Who is your ideal customer?
When you create messaging and programs, who are you writing for? Do you really know your ideal customer–or are they nameless, faceless statistics?
If all you know about your customer is dry demographic data–their age, gender, income, and title–there’s no personal connection. You may stereotype them, or simply guess what their problems are. Worst of all, you can fail to engage them in a way that leads them to your unique products and services.
So what exactly is an audience persona? Hubspot defines it as follows:
“Personas are fictional, generalized characters that encompass the various needs, goals, and observed behavior patterns among your customers. Creating personas allows you to target these groups and categorize your contacts.”
Why It Matters
As it explains in this Buyer Persona Template, comprehensive buyer personas open the door to understanding your customers. This helps you build solid marketing tailored to the ideal customer you want to reach.
8 Great benefits of knowing your ideal customers include being able to:
- Match your marketing strategies to your customers’ needs.
- Gain insights into how to segment and create messaging for various audiences.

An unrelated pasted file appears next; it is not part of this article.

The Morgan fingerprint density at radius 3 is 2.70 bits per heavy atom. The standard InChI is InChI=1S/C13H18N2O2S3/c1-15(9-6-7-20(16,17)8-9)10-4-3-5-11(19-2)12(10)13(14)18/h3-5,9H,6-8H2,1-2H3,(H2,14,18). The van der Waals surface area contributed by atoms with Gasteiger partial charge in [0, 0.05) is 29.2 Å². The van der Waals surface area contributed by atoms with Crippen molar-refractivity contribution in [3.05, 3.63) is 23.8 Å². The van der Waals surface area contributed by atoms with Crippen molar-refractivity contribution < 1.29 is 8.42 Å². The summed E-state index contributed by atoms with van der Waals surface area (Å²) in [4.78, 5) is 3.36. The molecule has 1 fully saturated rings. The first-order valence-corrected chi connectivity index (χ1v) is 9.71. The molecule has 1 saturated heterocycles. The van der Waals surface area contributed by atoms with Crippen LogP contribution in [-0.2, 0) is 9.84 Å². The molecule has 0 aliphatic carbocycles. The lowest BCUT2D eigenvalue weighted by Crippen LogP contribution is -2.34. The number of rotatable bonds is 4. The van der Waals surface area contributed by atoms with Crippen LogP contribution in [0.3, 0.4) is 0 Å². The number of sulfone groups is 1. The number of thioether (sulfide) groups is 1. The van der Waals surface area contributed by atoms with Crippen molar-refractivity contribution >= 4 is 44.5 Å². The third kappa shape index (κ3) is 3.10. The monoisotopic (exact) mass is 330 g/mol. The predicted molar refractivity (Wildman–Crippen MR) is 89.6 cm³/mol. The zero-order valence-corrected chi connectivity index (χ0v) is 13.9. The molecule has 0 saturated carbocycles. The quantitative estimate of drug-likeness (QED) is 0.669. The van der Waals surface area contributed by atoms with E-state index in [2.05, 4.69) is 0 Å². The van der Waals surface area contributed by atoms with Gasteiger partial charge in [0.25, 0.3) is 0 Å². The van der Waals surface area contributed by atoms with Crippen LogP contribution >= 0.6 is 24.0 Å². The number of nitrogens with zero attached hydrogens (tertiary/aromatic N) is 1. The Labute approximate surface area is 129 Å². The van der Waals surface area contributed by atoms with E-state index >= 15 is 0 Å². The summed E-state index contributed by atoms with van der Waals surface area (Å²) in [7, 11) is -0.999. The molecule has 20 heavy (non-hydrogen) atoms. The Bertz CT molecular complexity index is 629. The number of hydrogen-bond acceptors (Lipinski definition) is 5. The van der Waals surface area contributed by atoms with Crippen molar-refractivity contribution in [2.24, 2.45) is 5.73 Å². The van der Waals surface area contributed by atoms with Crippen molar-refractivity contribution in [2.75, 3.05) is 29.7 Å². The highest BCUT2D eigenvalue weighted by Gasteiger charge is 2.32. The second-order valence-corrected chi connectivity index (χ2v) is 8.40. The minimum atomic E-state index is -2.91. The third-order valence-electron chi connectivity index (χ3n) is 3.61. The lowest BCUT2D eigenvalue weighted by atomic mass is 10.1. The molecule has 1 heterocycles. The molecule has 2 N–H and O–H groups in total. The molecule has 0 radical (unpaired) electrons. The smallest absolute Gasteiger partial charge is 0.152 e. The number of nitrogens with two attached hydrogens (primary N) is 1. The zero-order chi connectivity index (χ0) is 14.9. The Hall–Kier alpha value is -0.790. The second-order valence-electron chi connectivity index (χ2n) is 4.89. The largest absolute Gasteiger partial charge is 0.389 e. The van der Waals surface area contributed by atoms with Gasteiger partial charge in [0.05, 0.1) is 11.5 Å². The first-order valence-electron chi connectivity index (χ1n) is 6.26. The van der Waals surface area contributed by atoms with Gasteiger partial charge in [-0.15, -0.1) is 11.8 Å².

- Streamline marketing campaigns by tailoring your content.
- Improve lead quality by understanding your persona’s interests, content preferences, and where they find information.
- Improve messaging for web content, blogs, social media, and advertising.
- Create marketing programs based on their goals, daily challenges, and “pain points.”
- Deliver relevant content that matters to your personas.
- Build trust and credibility by providing more high-value information.
What You Need to Know About Your Ideal Customer:
Different organizations choose to include different elements in their audience personas depending on what’s useful to their marketers and salespeople. The important things is that personas representing different types of customers are unique.
The Content Marketing Institute recommends these areas:
- Day in the life
- Keywords and phrases
- Engagement scenarios
Drilling Down to Find Key Information
Audience personas allow you to drill down into what drives your customers to purchase your products and services. Finding out what their personal lives and workdays are like can help identify their priorities, goals, and obstacles.
In the B2B landscape, these questions will help you build a solid persona:
- What is their demographic information?
- What is their job and level of seniority?
- What is their role in decision-making?
- What are their goals?
- What does a day in their work-life look like?
- What are their pain points?
- What problems do you help them solve?
- Where do they go for information?
- What are their most common objections to your products/services?
Where do you find the answers?
There are many ways to find out answers to questions that are relevant to build your personas. Some require looking at company or industry information. Others require talking to people directly.